So, there were Tom and I – Thomas Keneally and I – sitting in a tent in Hay-on-Wye the other day, shooting the breeze about the looming battle ahead. “I’ve got a spare couple of tickets for the opening day of the third Test at Chester-le-Street,” I told him. “I’m a member up at Durham.”
“Oh, I’m a member at the Sydney Cricket Ground,” the genial Aussie wordsmith said, giving the offer the subtlest of swerves. The septuagenarian who penned the Booker Prize-winning Schindler’s Ark (which became the Oscar winning Schindler’s List), and whose enduring excellence rather contradicts “Lord” Gower’s impish claims of a cultural drought Down Under, is clearly a canny soul.
“Somebody’s already pulled me up, saying I’m deliberately rubbishing our chances in the Ashes,” Keneally continued, referring to the defeatist allusions that had peppered his hour-long talk about his new book, The Daughters of Mars, at the Hay Festival. “I can assure you it’s not mere psychology.”
The twinkle in the eyes of the Living National Treasure (as formally designated by the Australian Government) suggested otherwise. The glint came to mind yesterday as the sun struggled to pierce the cloud cover at the Grange Club in the northern suburbs of Edinburgh.
Perhaps all of the uncharacteristic Aussie doom and gloom – the Homework affair, the midweek capitulation in Cardiff, the incapacitation of Michael Clarke – is all part of a Cunning Plan of Baldrickian dimensions to lull the English nation into a false sense of security ahead of the opening of Ashes hostilities at Trent Bridge on 10 July.
Perhaps the Australian A teamers who embarked on their short three-legged tour with the start of a four-day contest against Scotland yesterday are part of the strategy to sneak under the radar, while their one-day squad – minus the ailing captain Clarke – set about the business of the Champions Trophy, commencing with the small matter of today’s engagement with the Poms at Edgbaston.
After all, it will be into the A team ranks, when they move on to play Ireland and Gloucester, that Fawad Ahmed will be introduced following the Australian parliament’s fast-tracking of his citizenship application. The spin bowler, who fled Pakistan after death threats against him in 2010, could well prove to be a bolter in the Australian Ashes selection stakes.
Six members of the A party are already rubber-stamped in the Ashes squad, most notably Brad Haddin. The 35-year-old elder statesman of the Test wicketkeeping fraternity is captain of the A side and vice-captain of the Ashes squad. Others could be asked to stay on in England too if they manage to make the same kind of A-Team impact as the Mohican-topped, be-blinged Mr T in the cult 1980s television series of that name.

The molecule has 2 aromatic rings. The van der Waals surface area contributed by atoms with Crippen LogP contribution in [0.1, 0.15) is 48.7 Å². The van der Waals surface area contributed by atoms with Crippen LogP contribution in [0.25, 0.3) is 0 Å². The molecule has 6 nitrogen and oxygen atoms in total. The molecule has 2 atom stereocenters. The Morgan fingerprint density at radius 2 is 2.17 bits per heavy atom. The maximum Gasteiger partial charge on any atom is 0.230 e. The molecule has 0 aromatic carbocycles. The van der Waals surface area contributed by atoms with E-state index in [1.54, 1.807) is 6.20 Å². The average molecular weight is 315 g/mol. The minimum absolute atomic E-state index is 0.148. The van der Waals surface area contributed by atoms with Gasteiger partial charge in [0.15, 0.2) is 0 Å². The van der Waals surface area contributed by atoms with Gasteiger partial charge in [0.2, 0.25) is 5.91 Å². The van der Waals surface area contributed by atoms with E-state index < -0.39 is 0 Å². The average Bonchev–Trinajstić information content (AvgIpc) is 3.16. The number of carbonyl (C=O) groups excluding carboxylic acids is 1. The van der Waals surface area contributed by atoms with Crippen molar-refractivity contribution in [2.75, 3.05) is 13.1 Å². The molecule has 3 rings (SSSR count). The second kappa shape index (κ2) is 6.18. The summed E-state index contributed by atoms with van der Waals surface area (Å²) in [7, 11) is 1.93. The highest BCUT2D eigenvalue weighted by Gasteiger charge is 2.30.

Not that they made the most auspicious of starts yesterday in the timeless setting of the Grange, with its wonderful steep-stepped Victorian pavilion. Across the road from Raeburn Place, where the first rugby international was played in 1871 (Scotland got the better of England), the shadow Aussies were in danger of disappearing with little trace, let alone slipping under the radar, when they lost the toss and then both of their opening batsmen in the first nine overs.
First to depart was Jordan Silk. The 21-year-old Tasmanian failed to live up to his name, edging a rough defensive shot to second slip off the bowling of Gordon Goudie. Silk only had the four runs on the board. Alex Doolan, his fellow opener, had 14 to his name when he lost his leg stump to a peach of a delivery from Iain Wardlaw. That left Australia A on 23 for 2 and they relinquished a third wicket before lunch, vice-captain Steve Smith getting caught out at gully by Goudie on a fishing expedition of a shot.
By then, though, Usman Khawaja was getting into the groove at the other end and proceeded to stabilise the Aussie A ship in tandem with Haddin. From 65 for 3, the pair put on 73 runs before Khawata nudged an outside edge to wicketkeeper Matt Cross. He was one run past his half century.
Haddin ploughed on unperturbed, after Moises Henriques departed for 20, striking up but then the skipper struck up an 118-run partnership with Peter Siddle before falling victim to a fine diving patch by Scotland captain Preston Mommsen. His knock of 113 was his 16th first-class century.
By stumps Siddle was on 85, James Pattinson on nine and the Aussie A team were 335 for 6. “It’s been a good day,” Haddin reflected. “We’ve fought back hard to get where we are. I like the position we’re in.” Which is something we haven’t heard from an Australian captain for a wee while.